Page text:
Stroke: A Tale of Two Worlds

Summary and Comment |
November 13, 2013

Stroke: A Tale of Two Worlds

  1. Hooman Kamel, MD

Stroke incidence is declining in high-income countries but increasing in the rest of the world, with most of the burden due to hemorrhagic stroke and much of it falling on the young.

  1. Hooman Kamel, MD

High-income countries have made major strides in combating cardiovascular disease over the past few decades, but the burden of noncommunicable diseases appears to be increasing globally ( Researchers with the Global Burden of Diseases 2010 initiative have combined published study results and World Health Organization databases to assess how these trends have affected worldwide patterns of stroke.

Feigin and colleagues report that between 1990 and 2010, high-income countries witnessed a significant 12% decrease in stroke incidence, whereas stroke incidence in middle- and low-income countries rose nonsignificantly by 12% (95% confidence interval, −3% to 22%). In contrast to these divergent trends in stroke incidence, global decreases occurred in the overall number of disability-adjusted life years (DALYs) lost (a measure that accounts for the years of life lost from premature death plus the number of years spent living with disability) and in stroke mortality.

In high-income countries in 2010, 50% of new strokes, 27% of stroke deaths, and 54% of DALYs lost were in patients younger than 75. In contrast, younger patients had 68% of new strokes, 53% of stroke deaths, and 77% of DALYs lost in middle- and low-income countries.

There were significantly more stroke survivors aged ≥75 in high-income countries than in the rest of the world, whereas there were significantly more stroke survivors <75 years of age in middle- and low-income countries than in high-income countries.

Krishnamurthi and colleagues report that in middle- and low-income countries, the increase in overall stroke incidence was primarily driven not by increases in ischemic stroke incidence, but by a 22% increase in the incidence of hemorrhagic stroke. Whereas 63% of ischemic strokes in 2010 occurred in middle- or low-income countries, these countries accounted for 80% of hemorrhagic strokes in that year. Similarly, ischemic rather than hemorrhagic stroke accounted for most DALYs lost to stroke in high-income countries, but the opposite was true at a global level and especially in middle- and low-income countries.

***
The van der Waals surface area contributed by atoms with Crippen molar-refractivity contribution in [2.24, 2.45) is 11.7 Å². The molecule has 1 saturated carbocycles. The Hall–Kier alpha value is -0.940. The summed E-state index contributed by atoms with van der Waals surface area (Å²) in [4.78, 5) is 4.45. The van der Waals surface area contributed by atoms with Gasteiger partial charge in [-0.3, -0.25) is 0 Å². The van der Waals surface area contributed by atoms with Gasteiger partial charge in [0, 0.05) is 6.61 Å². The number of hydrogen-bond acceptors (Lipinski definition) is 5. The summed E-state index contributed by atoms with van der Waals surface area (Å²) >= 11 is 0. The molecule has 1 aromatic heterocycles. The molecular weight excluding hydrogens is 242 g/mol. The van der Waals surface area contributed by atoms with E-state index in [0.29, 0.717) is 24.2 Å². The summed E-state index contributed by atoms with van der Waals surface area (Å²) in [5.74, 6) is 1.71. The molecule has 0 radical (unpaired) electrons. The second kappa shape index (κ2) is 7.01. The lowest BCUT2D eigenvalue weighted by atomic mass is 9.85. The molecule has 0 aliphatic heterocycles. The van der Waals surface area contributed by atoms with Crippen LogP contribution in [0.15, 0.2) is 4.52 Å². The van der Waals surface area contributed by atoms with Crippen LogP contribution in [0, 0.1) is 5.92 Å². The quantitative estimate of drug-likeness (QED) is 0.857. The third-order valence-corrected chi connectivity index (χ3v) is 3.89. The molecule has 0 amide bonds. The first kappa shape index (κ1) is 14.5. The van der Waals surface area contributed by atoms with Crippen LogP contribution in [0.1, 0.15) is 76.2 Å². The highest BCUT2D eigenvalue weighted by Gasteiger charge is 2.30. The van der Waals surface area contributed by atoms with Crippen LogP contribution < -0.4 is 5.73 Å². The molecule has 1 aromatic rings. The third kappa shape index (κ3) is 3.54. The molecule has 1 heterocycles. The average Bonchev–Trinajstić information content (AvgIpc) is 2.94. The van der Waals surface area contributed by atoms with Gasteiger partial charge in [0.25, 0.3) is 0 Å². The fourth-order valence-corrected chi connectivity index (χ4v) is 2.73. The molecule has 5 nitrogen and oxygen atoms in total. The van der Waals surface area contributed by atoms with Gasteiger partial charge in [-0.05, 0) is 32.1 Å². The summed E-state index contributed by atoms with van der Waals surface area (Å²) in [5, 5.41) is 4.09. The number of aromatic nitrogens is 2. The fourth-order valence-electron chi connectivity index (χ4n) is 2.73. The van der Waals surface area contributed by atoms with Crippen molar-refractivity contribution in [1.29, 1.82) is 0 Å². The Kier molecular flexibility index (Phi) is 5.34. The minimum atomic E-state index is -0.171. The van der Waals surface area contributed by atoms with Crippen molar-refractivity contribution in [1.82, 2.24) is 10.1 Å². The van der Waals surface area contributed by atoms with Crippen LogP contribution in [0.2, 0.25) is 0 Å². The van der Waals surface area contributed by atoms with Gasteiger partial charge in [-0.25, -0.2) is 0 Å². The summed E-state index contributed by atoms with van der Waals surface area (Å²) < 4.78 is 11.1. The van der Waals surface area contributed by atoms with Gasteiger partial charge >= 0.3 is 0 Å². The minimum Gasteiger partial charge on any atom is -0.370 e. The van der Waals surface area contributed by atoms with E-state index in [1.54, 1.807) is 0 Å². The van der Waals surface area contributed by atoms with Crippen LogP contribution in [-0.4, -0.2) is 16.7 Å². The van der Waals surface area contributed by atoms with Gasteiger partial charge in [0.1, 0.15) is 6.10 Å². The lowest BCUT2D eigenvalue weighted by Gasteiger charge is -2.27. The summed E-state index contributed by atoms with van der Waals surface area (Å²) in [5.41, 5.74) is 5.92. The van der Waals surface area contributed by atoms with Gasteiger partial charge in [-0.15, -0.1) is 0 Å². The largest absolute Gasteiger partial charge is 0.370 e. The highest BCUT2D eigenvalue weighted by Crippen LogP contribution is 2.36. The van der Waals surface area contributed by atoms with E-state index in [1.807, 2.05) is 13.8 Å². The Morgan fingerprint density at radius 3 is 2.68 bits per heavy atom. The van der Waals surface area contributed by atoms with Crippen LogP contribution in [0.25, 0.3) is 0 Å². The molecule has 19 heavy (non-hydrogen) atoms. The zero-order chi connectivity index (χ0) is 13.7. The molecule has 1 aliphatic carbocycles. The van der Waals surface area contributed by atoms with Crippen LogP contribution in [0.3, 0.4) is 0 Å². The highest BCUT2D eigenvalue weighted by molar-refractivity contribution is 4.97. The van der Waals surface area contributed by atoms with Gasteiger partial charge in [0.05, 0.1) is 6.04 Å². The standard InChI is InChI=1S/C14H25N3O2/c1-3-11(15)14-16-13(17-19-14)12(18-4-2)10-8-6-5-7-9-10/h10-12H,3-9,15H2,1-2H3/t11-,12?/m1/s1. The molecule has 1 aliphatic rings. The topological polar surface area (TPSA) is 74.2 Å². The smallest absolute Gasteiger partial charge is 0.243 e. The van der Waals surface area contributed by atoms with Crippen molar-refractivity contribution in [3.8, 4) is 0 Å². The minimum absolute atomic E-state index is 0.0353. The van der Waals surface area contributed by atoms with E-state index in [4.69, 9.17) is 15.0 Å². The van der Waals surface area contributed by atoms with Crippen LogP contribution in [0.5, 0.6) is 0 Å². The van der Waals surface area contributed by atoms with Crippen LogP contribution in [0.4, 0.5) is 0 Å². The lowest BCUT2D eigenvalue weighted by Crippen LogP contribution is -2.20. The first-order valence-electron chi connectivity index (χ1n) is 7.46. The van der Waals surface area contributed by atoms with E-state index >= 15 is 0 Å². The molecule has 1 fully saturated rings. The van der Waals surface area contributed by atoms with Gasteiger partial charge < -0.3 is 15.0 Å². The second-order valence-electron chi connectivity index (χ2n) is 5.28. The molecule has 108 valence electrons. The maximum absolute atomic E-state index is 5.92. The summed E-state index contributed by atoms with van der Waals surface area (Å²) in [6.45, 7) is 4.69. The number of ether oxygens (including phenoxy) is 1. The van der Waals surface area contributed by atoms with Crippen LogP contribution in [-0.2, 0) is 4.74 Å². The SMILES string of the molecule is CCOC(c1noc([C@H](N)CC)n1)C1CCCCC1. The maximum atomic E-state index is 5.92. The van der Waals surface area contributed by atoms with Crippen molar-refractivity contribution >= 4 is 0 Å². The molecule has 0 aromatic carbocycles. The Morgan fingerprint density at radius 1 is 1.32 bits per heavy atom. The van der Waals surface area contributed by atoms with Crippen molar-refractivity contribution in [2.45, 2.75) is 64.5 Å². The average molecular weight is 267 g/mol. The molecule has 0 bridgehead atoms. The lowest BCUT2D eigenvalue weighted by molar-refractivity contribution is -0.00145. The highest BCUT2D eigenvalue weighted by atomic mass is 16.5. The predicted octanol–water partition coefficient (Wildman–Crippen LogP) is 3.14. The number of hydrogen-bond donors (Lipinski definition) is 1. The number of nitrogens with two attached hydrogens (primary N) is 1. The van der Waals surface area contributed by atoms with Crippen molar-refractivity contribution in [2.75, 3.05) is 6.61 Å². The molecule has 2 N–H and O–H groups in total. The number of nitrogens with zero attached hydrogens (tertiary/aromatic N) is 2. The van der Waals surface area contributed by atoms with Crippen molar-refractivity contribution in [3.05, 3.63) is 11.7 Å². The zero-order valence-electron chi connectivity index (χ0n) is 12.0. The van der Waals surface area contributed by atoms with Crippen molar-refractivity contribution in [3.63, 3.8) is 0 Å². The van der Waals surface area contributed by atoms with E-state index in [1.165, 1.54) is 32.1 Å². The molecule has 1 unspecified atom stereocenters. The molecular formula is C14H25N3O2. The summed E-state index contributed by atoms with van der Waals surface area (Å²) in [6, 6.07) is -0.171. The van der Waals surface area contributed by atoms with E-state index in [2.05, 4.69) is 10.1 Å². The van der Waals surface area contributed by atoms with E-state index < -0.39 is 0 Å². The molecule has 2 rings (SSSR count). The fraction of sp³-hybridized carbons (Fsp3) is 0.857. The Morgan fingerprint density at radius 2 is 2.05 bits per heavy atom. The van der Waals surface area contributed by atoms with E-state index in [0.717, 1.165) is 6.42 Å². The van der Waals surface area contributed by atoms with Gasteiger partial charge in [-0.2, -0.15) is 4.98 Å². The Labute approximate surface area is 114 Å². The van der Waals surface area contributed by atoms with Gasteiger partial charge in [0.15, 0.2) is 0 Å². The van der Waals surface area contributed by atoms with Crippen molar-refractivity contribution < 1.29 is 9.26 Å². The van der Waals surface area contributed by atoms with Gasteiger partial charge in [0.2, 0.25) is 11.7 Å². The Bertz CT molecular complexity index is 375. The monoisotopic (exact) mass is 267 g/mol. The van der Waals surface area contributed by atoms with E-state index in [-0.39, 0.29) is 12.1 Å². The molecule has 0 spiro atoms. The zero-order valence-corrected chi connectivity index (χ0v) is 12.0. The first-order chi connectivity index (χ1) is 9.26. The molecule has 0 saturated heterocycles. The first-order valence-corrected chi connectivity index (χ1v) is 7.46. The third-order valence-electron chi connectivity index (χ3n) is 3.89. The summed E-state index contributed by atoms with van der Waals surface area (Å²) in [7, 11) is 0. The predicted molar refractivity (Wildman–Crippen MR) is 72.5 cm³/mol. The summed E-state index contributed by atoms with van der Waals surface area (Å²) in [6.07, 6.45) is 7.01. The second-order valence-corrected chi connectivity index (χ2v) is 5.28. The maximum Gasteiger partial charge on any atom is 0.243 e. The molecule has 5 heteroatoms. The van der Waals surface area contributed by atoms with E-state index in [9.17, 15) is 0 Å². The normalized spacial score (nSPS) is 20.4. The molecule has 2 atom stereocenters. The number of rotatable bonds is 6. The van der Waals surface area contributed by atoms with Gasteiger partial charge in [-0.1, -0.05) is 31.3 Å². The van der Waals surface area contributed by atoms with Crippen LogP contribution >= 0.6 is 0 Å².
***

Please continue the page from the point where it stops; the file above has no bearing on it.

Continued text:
Several important conclusions can be drawn from these thorough surveillance studies. First, stroke imposes a substantial burden of death and disability on young people worldwide. Therefore, stroke should no longer be viewed as just a disease of the old. Second, we should pay much more attention to hemorrhagic stroke as a global health issue than we have historically. Third, better diagnosis and treatment of risk factors — of which hypertension is by far the most important — should be a top priority for worldwide efforts to reduce the burden of stroke.

  • Disclosures for Hooman Kamel, MD at time of publication Consultant / Advisory board Genentech Grant / research support American Heart Association


Reader Comments (2)

Dr. V Kantariya MD Physician, Family Medicine/General Practice

Stroke is a big problem in low-and middle-income countries. A 10-fold difference in the rates of stroke mortality and DALY loss between the most affected and least affected countries. By way of example, age-agested Stroke Mortality in RUSSIA 251 (per 100000) and in Switzeland 26, (ISC 2009) ".The time for action is now".

Vinod Nikhra M.D. Physician, Internal Medicine, Delhi, India

The decline trend in stroke incidence is welcome, appears most probably due to effective treatment of hypertension. The observed increase in the incidence of stroke in younger population is worrisome. A more in-depth analysis is needed.
Dr Vinod Nikhra

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